Cleveland Local Businesses Reach Out in Tough Times

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In the wake of the COVID-19 pandemic the Ohio economy has taken a hard hit in many areas. According to the Brookings Institute, “a city that generates the majority of its revenue from sales or income taxes will be hit hard and immediately, a city that relies on property taxes, however, will not experience such an immediate collapse in its revenues.” Cleveland is a city that relies heavily on income tax for its general fund revenue and has certainly felt the effects of businesses shutdown meaning employee  income to tax. 

The Economy

 The stay at home order enacted on March 22nd in Ohio has had a clear effect on the sales and income-tax driven economy. Gas prices have dropped as low as 67.9 cents in some cities, mortgage rates are at record lows, yet, despite the stay at home order many real estate agencies are actually busy. As of March, the Cleveland unemployment rate reached 7.3% and analysts believe that cities like Cleveland will really see the impact of this job loss within a month or so.

Courtesy Brookings Institute

Cleveland’s local, small businesses are at high risk of negative impact. In fact, surveys have shown that about a third of small business owners don’t think their businesses will survive the pandemic.

Cleveland Mayor Frank Jackson has been working to implement various economic development resources to protect Cleveland’s businesses. One program will grant a loan up to $10,000 with no fees, interest, or payments due until January 1, 2021. After that, payments of $150/month with a 1% interest rate can be made until repaid. Previously, the city introduced a legislation allowing for a six-month deferral on payments for economic development loans the city already issued.

Despite the risks, many local businesses – particularly restaurants which are still allowed to operate carry out under the stay at home order – continue to serve their loyal customers, and in some cases, the community.

Giving Back

One Cleveland restaurant has been leading the way for its generosity in giving back to the community and its own employees.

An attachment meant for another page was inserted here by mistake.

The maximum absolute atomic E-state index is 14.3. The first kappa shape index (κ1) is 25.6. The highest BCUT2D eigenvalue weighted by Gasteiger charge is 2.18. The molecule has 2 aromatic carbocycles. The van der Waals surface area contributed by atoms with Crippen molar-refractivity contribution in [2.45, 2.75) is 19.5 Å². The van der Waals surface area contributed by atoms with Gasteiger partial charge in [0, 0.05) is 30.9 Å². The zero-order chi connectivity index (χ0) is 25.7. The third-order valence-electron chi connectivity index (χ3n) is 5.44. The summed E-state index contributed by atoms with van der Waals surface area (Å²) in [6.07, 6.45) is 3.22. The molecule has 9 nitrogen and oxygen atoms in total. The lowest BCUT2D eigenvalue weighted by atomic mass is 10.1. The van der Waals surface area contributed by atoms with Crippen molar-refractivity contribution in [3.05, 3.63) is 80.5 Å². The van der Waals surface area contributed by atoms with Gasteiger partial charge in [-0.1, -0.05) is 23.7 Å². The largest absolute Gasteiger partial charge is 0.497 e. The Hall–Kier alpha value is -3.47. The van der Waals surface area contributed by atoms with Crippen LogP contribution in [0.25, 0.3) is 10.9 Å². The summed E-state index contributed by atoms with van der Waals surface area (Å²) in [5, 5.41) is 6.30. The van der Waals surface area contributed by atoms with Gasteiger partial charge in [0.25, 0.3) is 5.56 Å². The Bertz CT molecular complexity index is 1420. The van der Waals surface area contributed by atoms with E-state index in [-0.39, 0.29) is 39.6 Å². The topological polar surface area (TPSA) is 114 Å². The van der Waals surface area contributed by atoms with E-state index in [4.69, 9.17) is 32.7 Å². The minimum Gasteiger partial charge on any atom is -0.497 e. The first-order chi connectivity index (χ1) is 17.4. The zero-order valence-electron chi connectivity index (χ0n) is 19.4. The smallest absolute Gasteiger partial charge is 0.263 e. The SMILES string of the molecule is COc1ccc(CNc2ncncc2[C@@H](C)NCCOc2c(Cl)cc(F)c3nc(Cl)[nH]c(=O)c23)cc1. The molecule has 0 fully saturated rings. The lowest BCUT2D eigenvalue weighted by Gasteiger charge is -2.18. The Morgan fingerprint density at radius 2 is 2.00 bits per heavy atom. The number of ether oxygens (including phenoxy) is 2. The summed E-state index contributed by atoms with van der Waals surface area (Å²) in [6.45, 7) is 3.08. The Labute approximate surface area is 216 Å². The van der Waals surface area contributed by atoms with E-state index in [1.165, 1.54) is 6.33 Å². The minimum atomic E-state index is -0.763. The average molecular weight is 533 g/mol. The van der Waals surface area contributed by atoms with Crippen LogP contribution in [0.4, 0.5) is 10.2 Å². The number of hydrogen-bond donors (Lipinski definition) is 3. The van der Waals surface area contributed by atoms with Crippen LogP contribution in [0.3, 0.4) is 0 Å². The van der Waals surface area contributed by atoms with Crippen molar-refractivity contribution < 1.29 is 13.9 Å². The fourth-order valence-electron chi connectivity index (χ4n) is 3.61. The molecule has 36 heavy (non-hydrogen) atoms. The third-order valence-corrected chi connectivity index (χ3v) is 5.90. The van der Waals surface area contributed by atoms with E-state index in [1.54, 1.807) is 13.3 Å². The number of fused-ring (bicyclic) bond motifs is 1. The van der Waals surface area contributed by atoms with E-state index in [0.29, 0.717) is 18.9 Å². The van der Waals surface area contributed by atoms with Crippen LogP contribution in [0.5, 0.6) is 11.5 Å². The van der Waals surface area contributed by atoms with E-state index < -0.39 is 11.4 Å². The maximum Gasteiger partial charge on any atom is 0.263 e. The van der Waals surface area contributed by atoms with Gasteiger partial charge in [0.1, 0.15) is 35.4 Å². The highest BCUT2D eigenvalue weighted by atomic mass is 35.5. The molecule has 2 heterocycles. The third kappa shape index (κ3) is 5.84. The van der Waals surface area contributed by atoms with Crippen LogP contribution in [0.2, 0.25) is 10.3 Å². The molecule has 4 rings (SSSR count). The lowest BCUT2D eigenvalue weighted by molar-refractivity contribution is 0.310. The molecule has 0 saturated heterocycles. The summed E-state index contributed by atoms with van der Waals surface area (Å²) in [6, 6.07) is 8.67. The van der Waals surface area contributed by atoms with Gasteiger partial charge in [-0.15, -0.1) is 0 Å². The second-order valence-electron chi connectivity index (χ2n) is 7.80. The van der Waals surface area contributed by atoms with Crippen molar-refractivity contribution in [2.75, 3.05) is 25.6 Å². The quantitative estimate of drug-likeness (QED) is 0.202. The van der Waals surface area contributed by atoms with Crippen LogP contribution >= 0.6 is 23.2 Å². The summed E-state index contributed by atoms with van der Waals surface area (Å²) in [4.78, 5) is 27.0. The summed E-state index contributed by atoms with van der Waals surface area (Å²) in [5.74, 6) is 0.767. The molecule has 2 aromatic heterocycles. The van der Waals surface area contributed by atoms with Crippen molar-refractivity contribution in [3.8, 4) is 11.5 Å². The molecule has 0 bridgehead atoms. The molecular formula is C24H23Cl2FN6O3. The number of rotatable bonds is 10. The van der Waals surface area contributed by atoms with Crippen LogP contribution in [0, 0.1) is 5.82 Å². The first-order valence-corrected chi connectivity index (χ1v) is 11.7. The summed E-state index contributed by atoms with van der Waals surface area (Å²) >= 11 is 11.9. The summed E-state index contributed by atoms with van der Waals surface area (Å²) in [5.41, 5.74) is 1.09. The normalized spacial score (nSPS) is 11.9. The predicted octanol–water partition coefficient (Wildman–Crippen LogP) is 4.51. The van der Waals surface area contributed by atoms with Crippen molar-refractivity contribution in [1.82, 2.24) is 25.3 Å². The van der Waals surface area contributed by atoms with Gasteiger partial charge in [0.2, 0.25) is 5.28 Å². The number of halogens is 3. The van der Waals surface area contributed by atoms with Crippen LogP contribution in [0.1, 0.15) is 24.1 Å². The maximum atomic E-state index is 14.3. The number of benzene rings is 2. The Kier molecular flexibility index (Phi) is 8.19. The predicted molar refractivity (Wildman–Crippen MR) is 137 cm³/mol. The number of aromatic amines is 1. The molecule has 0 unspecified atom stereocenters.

Saucy Brew Works, or Saucy, as the locals call it, is a Cleveland fan-favorite. The brewery opened just under three years ago but has since been voted best brewery in Cleveland. It teamed up with the Cleveland Cavaliers, and even has plans to expand, opening another restaurant in Cleveland and one in Columbus. But the brewery shines for a different reason during the pandemic.

According to the U.S. Department of Labor Statistics April report, about 417,000 Americans lost their jobs in food and bar service. That makes up roughly 60 percent of total job losses for the month.

Saucy’s owners understand that, for those who rely heavily on jobs where tips make up a hefty amount of their income, times are extra tough. Even for those in food service still working through the pandemic are required to operate take-out only. When people aren’t dining in, there is simply a lack of tips. And that’s why Saucy created the Cleveland Tip Jar.

Courtesy Saucy Brew Works

Cleveland Tip Jar

“We knew pretty quickly this Virus was going to be devastating to the restaurant/brewery/service industry,” said Saucy Brew Works owner Brent Zimmerman. “Our first thought was the employees we were going to have to lay off, and what we could do for them immediately. Then we took a step back and said- this is much bigger than just Saucy. What can we do to help out our fellow peers in the industry?”